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Real World article
(written from a Production point of view)

Garry Hart is an American television executive, who worked at different levels of Paramount Television.

Appointed in 1993, Hart became president of Paramount Network Television, succeeding John S. Pike in that position. During his tenure, he oversaw the production of the last season of Star Trek: The Next Generation, six seasons of Star Trek: Deep Space Nine, the entirety of Star Trek: Voyager and the first three seasons of Star Trek: Enterprise, as well as other seasons in successful series like Frasier, NCIS, JAG or Numbers and 71 television movies.

Before the launch of Enterprise, Scott Bakula waited until after he, Kerry McCluggage, and Hart had read the script for "Broken Bow" before accepting the role of Jonathan Archer. Bakula later recalled, "Garry Hart told me when he read the script he immediately thought of me." (Star Trek: The Magazine Volume 2, Issue 9, p. 12)

Hart had been a strong supporter of Star Trek in general and of Enterprise in particular, reiterating before his departure he hoped for and expected several more seasons. [1]

Scott Bakula has unequivocally cited Garry Hart as the driving force behind the series' final renewal, even though he had already been assigned to another position within the conglomerate and thereby thwarting the cancellation intents of his successors at UPN, conceivably an instance of "studio politics". (Before Her Time: Decommissioning Enterprise)

Career Edit

Born in New York City, Hart obtained a BA in communication studies at Queens College, City University of New York and later an MA and a doctorate from the University of Massachusetts, Amherst. [2](X)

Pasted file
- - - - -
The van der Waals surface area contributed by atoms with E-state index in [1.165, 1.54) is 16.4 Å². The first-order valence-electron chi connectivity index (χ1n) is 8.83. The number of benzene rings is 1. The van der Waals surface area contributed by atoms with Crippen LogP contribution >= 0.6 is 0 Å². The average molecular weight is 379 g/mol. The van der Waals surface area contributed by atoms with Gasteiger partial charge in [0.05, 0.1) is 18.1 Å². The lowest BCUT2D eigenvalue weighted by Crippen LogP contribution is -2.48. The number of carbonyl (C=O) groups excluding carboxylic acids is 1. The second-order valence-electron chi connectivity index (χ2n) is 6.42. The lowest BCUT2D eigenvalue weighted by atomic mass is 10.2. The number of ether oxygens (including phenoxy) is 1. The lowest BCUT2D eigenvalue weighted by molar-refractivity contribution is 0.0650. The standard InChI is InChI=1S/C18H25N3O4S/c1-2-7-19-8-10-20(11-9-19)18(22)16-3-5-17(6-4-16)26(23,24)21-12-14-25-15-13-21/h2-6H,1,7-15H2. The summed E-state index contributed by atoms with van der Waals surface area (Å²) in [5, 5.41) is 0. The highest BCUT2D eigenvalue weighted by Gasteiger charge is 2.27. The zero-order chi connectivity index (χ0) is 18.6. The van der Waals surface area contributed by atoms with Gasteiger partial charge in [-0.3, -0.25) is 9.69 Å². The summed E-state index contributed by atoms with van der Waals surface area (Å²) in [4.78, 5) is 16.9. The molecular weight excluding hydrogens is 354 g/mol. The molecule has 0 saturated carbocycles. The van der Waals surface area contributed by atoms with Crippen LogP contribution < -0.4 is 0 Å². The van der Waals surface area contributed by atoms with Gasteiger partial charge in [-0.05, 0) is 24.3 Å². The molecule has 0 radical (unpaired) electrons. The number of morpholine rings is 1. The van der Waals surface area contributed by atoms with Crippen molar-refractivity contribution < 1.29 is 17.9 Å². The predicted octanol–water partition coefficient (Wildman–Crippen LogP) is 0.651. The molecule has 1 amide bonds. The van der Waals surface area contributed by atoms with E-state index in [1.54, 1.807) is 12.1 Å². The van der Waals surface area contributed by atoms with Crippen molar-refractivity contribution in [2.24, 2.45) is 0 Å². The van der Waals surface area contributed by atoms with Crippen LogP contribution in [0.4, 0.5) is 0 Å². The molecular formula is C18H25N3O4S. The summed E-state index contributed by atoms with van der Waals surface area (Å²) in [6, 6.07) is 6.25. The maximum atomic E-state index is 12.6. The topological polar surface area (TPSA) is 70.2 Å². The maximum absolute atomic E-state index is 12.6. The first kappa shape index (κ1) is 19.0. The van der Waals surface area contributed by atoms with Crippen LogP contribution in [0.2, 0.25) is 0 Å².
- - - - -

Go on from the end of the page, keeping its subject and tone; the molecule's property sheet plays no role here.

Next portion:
In 2002, following the departure of Paramount Television Group chairman Kerry McCluggage, the studio was reorganized and Hart became president of television productions. In September 2004, Hart left Paramount to move into independent producing, faced with the impending split of Paramount and CBS Studios spearheaded by Viacom's co-president Leslie Moonves and his boss Sumner Redstone, which was actually effected in January 2006. [3] Moonves – not known for his affinity with science fiction in general and Star Trek in particular [4] – was the executive who ultimately thwarted Hart's efforts to save Enterprise, as it was he who cancelled the show in February 2005 definitively, thus ending Star Trek prime for the time being. (In Conversation: Writing Star Trek: Enterprise, [5])

In 2014, Hart became professor of radio-TV-film and chair of that department at California State University, Fullerton. [6](X)

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